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So clearly it’s been awhile since our last post.  I have no excuses except  for work, school, life, and a DVR full of West Wings.  And here it is almost Christmas  – that wonderful food-filled holiday – and this blog has been silent.  As an early New Years resolution I resolve to do better – to post more, to take more pictures, to experiment more in the kitchen.  There is holiday baking to be tackled and Dorie Greenspan’s Brownie Bites are the perfect place to start.

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When I was growing up, one of my good friends got a chocolate orange every Christmas.  At the time I was more entranced by the fact that orange would magically split into perfect sections once opened rather than the combination of orange and chocolate.  Truthfully,  I’ve  never been one to like fruit flavors with my chocolate – usually I think it messes up the perfect balance of chocolate.  But chocolate and orange seem to go together around Christmas; when I saw that Dorie’s recipe for Brownie Bites  called for orange zest it seemed to be a sign that this could be a new option to add to the cookie tray.

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The batter was easy to put together.  You just melt the chocolate, brown sugar and butter; once this mixture is off the heat you add vanilla, an egg, some sugary orange zest and flour.  It’s a basic brownie recipe – the thing that makes this cute and Christmasy  is that fact that they are cooked in mini muffin pans.  Once popped out of the pans and cooled, the brownies really do look like buttons.

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But what really makes these special is the white chocolate glaze.  Simply melt white chocolate chips then dip the tops of the brownie buttons in the melted chocolate and twist your wrist as you pull them out.  If you do it right it looks like the brownies have a cute little white hat on – just right for a Christmas cookie tray.

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Brownie Buttons
from “Baking, from my Home to Yours” By Dorie Greenspan

Grated Zest of 1/2 Orange
1 teaspoon Sugar
1/4 Cup plus 2 Tablespoons Flour
Pinch of Salt
1/2 Stick (4 Tablespoons) Unsalted Butter, Cut into 4 Pieces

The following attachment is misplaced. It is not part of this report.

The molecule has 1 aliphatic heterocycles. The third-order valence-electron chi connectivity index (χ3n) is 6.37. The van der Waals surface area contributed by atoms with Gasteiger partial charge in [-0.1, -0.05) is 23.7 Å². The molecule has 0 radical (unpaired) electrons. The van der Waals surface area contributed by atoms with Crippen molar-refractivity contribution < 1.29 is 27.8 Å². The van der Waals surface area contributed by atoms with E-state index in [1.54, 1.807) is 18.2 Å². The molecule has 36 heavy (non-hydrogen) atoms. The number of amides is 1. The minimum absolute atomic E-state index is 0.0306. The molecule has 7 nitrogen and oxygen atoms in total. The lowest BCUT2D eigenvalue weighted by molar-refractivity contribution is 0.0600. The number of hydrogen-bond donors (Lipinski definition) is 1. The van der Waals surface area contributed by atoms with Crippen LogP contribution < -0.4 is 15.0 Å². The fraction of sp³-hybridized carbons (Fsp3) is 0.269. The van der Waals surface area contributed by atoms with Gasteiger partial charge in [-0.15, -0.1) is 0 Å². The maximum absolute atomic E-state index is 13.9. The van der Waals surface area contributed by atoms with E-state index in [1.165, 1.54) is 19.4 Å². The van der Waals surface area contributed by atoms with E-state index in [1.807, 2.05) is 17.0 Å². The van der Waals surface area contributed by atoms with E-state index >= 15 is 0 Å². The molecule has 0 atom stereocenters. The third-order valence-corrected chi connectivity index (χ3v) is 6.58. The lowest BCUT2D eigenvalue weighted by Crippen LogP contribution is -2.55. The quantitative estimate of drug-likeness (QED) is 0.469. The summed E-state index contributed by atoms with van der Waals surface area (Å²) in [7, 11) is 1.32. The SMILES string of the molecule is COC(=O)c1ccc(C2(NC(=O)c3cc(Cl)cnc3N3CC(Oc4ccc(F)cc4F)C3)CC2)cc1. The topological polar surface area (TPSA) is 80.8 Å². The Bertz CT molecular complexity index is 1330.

2 1/2 Ounces Bittersweet Chocolate, Coarsely Chopped
1/3 Cup (Packed) Brown Sugar
1/2 teaspoon Pure Vanilla Extract
1 Large Egg

For the optional Glaze:
2 Ounces White Chocolate, Finely Chopped

Center a rack in the oven and preheat the oven to 350 degrees F. Lightly butter two miniature muffin pans, each with a dozen cups, and place them on a baking sheet.

If you’re using the orange zest, combine the zest and sugar in a small bowl, rubbing them between your fingertips to blend: set aside. Whisk together the flour and salt.

Melt the butter, chocolate, and brown sugar in a medium heavy-bottomed saucepan over very low heat, stirring frequently with a heatproof spatula and keeping an eye on the pan so that nothing overheats or burns. When the mixture is smooth, remove from the heat and cool for a minute or two. Stir the vanilla, egg and the zest into the chocolate mixture. When the mixture is well blended, add the flour and stir only until it is incorporated. You should have a smooth, glossy batter.

Spoon the batter into 16 of the muffin cups, using about a teaspoon of batter to fill each cup 3/4 full. Put 1 teaspoon of water in each empty cup.
Bake for 14-16 minutes, or until the tops of the buttons spring back when touched. Transfer the pans to racks to cool for 3 minutes before carefully releasing the buttons. Cool to room temperature on the racks.

To make the glaze: Melt the chocolate over a double boiler. Stir constantly and don’t leave the chocolate for even one minute- white chocolate scorches easily. As soon as the chocolate is smooth, remove from the heat.

One by one, dip the tops of the buttons into the chocolate, twirling the buttons so that you get a little swirl at the center of each one and the excess chocolate drips back into the bowl. Refrigerate the buttons for 15 minutes to set the glaze.